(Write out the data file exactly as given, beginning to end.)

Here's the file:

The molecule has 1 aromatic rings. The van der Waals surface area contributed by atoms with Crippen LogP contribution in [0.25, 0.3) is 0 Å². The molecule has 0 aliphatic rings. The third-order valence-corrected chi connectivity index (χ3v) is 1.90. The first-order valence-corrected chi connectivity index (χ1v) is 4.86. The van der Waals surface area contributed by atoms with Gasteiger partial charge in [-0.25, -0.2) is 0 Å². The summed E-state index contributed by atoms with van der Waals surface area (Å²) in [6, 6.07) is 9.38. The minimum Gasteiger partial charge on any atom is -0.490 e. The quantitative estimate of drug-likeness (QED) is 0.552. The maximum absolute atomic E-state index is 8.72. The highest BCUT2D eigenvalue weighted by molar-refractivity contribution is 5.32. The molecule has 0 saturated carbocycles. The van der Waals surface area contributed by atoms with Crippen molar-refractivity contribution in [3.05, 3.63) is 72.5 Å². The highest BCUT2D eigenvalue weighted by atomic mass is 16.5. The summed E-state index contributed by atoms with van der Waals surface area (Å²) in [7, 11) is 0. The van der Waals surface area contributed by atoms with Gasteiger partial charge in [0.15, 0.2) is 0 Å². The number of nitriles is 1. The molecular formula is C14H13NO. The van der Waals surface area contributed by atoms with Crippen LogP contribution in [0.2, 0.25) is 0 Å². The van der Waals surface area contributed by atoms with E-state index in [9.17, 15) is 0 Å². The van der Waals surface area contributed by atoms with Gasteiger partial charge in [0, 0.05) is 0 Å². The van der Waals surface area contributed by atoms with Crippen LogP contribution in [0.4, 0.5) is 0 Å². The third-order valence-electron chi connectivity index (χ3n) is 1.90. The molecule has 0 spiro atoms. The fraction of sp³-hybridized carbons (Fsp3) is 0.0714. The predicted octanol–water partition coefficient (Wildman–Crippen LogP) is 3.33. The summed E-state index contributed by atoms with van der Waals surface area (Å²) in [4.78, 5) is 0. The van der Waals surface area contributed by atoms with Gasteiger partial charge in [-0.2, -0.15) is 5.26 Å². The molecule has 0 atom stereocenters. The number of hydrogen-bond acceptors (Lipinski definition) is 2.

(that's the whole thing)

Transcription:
The molecule has 1 aromatic rings. The van der Waals surface area contributed by atoms with Crippen LogP contribution in [0.25, 0.3) is 0 Å². The molecule has 0 aliphatic rings. The third-order valence-corrected chi connectivity index (χ3v) is 1.90. The first-order valence-corrected chi connectivity index (χ1v) is 4.86. The van der Waals surface area contributed by atoms with Gasteiger partial charge in [-0.25, -0.2) is 0 Å². The summed E-state index contributed by atoms with van der Waals surface area (Å²) in [6, 6.07) is 9.38. The minimum Gasteiger partial charge on any atom is -0.490 e. The quantitative estimate of drug-likeness (QED) is 0.552. The maximum absolute atomic E-state index is 8.72. The highest BCUT2D eigenvalue weighted by molar-refractivity contribution is 5.32. The molecule has 0 saturated carbocycles. The van der Waals surface area contributed by atoms with Crippen molar-refractivity contribution in [3.05, 3.63) is 72.5 Å². The highest BCUT2D eigenvalue weighted by atomic mass is 16.5. The summed E-state index contributed by atoms with van der Waals surface area (Å²) in [7, 11) is 0. The van der Waals surface area contributed by atoms with Gasteiger partial charge in [0.15, 0.2) is 0 Å². The number of nitriles is 1. The molecular formula is C14H13NO. The van der Waals surface area contributed by atoms with Crippen LogP contribution in [0.2, 0.25) is 0 Å². The van der Waals surface area contributed by atoms with E-state index in [9.17, 15) is 0 Å². The van der Waals surface area contributed by atoms with Gasteiger partial charge in [0, 0.05) is 0 Å². The van der Waals surface area contributed by atoms with Crippen LogP contribution in [0.4, 0.5) is 0 Å². The third-order valence-electron chi connectivity index (χ3n) is 1.90. The molecule has 0 spiro atoms. The fraction of sp³-hybridized carbons (Fsp3) is 0.0714. The predicted octanol–water partition coefficient (Wildman–Crippen LogP) is 3.33. The summed E-state index contributed by atoms with van der Waals surface area (Å²) in [4.78, 5) is 0. The van der Waals surface area contributed by atoms with Gasteiger partial charge in [-0.2, -0.15) is 5.26 Å². The molecule has 0 atom stereocenters. The number of hydrogen-bond acceptors (Lipinski definition) is 2.